Since she was 18, when she astounded the Celtic music world by winning the Senior All-Ireland Championship, Liz Carroll and her fiddle have been amazing audiences around the globe. In recent years, she has been honored with many accolades, including the nomination for a 2010 Grammy, with John Doyle, for their duet album, “Double Play.” In April of 2011, Liz was awarded the Cumadóir TG4, the first American-born composer honored with Ireland’s most significant traditional music prize.
And the summer of 2013 will see the release of Liz’s first solo album since 2002’s “Lake Effect.” Produced by Seamus Egan, and with many guests, it features new tunes composed by Liz.
Liz’s recordings are in the majority her own compositions, and they have given her a stature equal to that of her playing. When you listen to a Liz album, you’re hearing the tunes of a composer celebrated for invigorating the traditional styles of Irish music. Her compositions have entered into the repertoire of Irish and Celtic performers throughout the world.
In fact, Liz published a book of her compositions in 2010, called “Collected.” It’s a compendium of music that she began composing when just a child. Now in its second printing, it’s what Liz’s fans and fellow musicians have been clamoring for for years. Thanks to funding by the Shamrock Traditional Irish Music Society and the Milwaukee Irish Fest Foundation, it’s available via Liz’s web site atwww.lizcarroll.com.
It’s these tunes, as well as Liz’s vital performances on concert stages, television and radio, that have established her as one of traditional music’s most sought after performers.
“Lost in the Loop,” released in 2000, won Liz new fans around the world, as it garnered an Indie Award and Liz being named Traditional Performer of the Year for 2000. In 1988, “Liz Carroll,” was chosen as a select record of American folk music by the Library of Congress, no less. That same recording was called “a milestone achievement in the career of a fiddler reaching beyond herself,” by critic Earle Hitchner.
But it is Liz in concert that has entranced audiences throughout the States, and also in tours of Ireland, Europe, and Africa. Neil Tesser of Chicago’s Reader marvels that “her quicksilver lines can captivate violin admirers way beyond the bounds of Hibernia.” P.J. Curtis of the Irish American says that Liz “conjures up a dizzying mixture of the sweetest tones, the fastest runs, and the most dazzling display of musicianship imaginable.” One of Liz’s proudest concert moments was at the 1st American Congress of the Violin, hosted by Yehudi Menuhin.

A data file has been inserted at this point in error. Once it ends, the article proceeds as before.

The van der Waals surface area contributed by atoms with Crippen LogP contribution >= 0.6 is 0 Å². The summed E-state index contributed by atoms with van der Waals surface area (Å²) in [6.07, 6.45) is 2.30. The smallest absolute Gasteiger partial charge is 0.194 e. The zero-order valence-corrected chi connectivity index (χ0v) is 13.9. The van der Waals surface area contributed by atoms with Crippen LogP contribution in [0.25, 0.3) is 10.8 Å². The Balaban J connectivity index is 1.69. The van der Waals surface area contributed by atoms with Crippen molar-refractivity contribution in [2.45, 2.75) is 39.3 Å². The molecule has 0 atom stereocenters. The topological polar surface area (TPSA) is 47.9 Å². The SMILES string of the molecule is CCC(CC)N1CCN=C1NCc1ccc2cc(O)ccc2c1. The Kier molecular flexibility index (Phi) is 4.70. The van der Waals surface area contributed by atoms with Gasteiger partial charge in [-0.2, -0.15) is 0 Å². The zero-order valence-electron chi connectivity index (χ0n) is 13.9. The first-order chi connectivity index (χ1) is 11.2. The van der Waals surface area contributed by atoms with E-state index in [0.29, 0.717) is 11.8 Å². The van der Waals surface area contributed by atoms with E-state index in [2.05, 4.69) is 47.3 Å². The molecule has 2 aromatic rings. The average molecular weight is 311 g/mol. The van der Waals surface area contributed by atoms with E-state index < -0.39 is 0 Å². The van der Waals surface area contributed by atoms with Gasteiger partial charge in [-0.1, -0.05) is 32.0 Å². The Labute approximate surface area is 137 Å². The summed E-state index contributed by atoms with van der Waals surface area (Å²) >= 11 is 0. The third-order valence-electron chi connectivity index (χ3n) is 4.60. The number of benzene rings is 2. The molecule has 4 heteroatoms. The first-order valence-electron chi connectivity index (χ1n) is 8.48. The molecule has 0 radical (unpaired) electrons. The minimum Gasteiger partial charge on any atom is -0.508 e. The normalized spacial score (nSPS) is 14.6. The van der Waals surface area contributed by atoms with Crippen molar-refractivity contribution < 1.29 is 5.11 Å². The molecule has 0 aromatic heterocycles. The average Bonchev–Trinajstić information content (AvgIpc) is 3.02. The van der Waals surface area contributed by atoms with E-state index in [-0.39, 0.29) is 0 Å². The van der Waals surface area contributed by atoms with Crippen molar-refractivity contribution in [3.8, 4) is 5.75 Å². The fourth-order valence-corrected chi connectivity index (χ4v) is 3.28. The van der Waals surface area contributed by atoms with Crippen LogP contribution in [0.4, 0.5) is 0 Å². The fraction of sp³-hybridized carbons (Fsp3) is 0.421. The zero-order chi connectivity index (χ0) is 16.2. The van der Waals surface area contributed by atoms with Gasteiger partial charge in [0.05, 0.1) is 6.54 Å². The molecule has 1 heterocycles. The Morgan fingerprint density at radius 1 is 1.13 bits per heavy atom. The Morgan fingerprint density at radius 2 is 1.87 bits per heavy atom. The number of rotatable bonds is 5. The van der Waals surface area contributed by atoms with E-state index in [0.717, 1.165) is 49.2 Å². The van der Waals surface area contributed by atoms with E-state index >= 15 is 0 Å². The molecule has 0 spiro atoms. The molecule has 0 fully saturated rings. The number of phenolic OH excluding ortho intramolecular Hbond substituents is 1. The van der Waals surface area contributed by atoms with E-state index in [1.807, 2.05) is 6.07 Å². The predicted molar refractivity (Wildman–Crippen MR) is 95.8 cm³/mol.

In 1994, the National Endowment for the Arts awarded Liz a National Heritage Fellowship for her great influence on Irish music in America, as a performer and a composer. First Lady Hillary Clinton presented the award which bestows national recognition on artists of international stature.
Pauline Conneely was born in Bedford, England to Irish immigrants hailing from Connemara and Co. Longford. Her parents passed their love of Irish music on to Pauline and her brothers and sisters. They studied with Brendan Mulkere, originally from Co. Clare, who filled their house with music when he came to teach. Pauline came to America in 1988 as a dancer and musician with Comhaltas Ceoltóirí Éireann and moved to Chicago in 1989. She is one of the finest banjo players in America.
Sean Gavin’s playing on the flute, whistle and uilleann pipes reflects his lifelong immersion in, devotion to, and love for traditional Irish music. This was no doubt encouraged by his County Clare-born, fiddle playing father, Mick Gavin. As a boy in Detroit, Sean played a variety of Irish instruments until settling on the flute at age 10, inspired by Scariff flautist Leo MacNamara. Not long after, he began work on the uilleann pipes with teacher Al Purcell—himself a student of famed piper Leo Rowsome. Currently residing in Chicago, he deeply values his many opportunities to hear, talk with and learn from Sligo flute legend Kevin Henry. Sean is a member of the acclaimed group NicGaviskey, often performs with his family and remains firmly dedicated to playing and teaching traditional Irish music.
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